From Vanity Fair, Christopher Hitchens on The Eton Empire: A fresh look at the bastion of privilege, which may have rebranded itself just in time. Hangman, spare that word: The English purge their language. Horace Engdahl of the Nobel Prize committee doesn't think American authors are good enough for the world's top literary honor. The Nobel Committee has no clue about American literature (and more). The Ambition of the Short Story: There are virtues associated with smallness — it is the realm of elegance and grace, it’s also the realm of perfection. From Evolutionary Psychology, whence poetic fiction: A review of Comeuppance: Costly Signaling, Altruistic Punishment, and Other Biological Components of Fiction by William Flesch; and a review of The Rape of Troy: Evolution, Violence and the World of Homer by Jonathan Gottschall. Apply all the science to novels you want, Literary Darwinists — you'll still never quantify the human experience. Christian creationists have long railed against the theory of evolution, but you may not have heard anything yet. This years' Ig Nobels Awards honor studies of lap dancing, soft drink-based contraception. The U.S. News &World Report rankings of colleges and universities are largely arbitrary, according to a new mathematical analysis. Higher art: Universities should become society's great patrons of the arts.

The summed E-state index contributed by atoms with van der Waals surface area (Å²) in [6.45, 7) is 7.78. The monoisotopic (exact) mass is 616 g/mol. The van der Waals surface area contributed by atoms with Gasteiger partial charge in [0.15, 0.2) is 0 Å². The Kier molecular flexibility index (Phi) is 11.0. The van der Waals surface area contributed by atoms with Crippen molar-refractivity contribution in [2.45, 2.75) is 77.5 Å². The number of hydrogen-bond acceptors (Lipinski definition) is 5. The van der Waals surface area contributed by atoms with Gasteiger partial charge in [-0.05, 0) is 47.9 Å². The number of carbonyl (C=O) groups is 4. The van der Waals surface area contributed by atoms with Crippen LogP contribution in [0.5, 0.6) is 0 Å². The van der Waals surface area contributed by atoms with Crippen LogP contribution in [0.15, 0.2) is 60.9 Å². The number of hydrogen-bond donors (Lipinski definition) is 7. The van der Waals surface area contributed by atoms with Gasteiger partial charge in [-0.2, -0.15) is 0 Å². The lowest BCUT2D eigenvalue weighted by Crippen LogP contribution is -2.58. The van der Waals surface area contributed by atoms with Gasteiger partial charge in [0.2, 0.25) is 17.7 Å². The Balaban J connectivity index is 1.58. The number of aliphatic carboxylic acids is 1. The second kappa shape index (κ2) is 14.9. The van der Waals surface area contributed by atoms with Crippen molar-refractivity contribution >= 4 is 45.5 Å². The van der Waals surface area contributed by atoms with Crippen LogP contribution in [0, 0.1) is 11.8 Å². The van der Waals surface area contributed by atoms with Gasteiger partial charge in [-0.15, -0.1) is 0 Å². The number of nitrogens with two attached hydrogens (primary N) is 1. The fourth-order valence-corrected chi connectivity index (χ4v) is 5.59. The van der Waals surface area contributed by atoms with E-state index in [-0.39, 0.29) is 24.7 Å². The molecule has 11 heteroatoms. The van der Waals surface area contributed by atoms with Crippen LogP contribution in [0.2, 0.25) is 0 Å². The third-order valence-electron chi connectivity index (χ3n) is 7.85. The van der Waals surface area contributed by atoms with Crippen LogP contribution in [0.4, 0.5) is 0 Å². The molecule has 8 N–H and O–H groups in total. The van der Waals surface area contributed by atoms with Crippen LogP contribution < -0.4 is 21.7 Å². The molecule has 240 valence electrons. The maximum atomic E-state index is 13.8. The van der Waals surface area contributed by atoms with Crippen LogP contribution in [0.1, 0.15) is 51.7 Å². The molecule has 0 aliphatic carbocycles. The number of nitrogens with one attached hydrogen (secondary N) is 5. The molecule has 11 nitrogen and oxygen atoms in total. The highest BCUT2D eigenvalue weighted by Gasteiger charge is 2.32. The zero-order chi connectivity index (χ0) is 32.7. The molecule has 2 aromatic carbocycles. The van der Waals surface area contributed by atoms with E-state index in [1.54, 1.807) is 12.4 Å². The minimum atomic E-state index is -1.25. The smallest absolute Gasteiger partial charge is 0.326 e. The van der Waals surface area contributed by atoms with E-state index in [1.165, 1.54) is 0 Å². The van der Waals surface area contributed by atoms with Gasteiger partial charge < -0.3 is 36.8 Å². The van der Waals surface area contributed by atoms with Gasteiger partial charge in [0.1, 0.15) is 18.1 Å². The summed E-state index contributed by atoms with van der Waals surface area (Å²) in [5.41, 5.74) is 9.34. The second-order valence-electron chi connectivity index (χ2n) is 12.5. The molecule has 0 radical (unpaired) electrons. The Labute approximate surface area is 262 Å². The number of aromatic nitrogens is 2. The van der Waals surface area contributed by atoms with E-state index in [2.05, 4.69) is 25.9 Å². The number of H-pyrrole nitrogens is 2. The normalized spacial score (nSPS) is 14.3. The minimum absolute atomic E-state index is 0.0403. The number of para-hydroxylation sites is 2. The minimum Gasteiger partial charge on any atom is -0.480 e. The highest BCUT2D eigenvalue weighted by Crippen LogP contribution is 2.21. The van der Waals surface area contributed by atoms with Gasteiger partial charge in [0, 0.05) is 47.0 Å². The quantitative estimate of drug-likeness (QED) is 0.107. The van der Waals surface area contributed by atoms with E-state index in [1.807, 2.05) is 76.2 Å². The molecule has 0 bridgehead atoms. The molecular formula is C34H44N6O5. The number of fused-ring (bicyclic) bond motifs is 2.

From TAC, whose Palin? The old Buchanan Brigades now ride to the sound of the neocon guns; and here's an open letter to Sarah Palin by the editors. A look at why some women hate Sarah Palin, and a look at why Sarah's sex life matters. David Gargill travels to Anchorage to examine the roots of Sarah Palin’s spectacular and sudden ascent. The politics of the Last Frontier are a strange brew of libertarianism, moralism, privacy and a love of government handouts. An article on Palin's small-town snobbery: Why it's time to bury the myth of rural virtue. Alaska vs. Hawaii: Why is Seward's Folly the "real America" and the Aloha State not? Are you an elitist? 18 revealing ways to know for sure. Stephen Pinker on why voters should focus on Gov. Sarah Palin’s facile governing philosophy that is symbolized by her speech style, not the red herrings of accent or dialect. The next decider: The election isn't just a referendum on ideology — it's a contest between two modes of thinking. An interview with Philip Tetlock, author of Expert Political Judgment. This is your brain on politics: A look at the work of Drew Westen, author of The Political Brain. Is Sarah Palin a "muscular feminist" or simply a dumb jock? If something is too absurd for words, why not draw a cartoon? Voila: Palinworld. An article on Alaska's Little Diomede island: You CAN see Russia from here.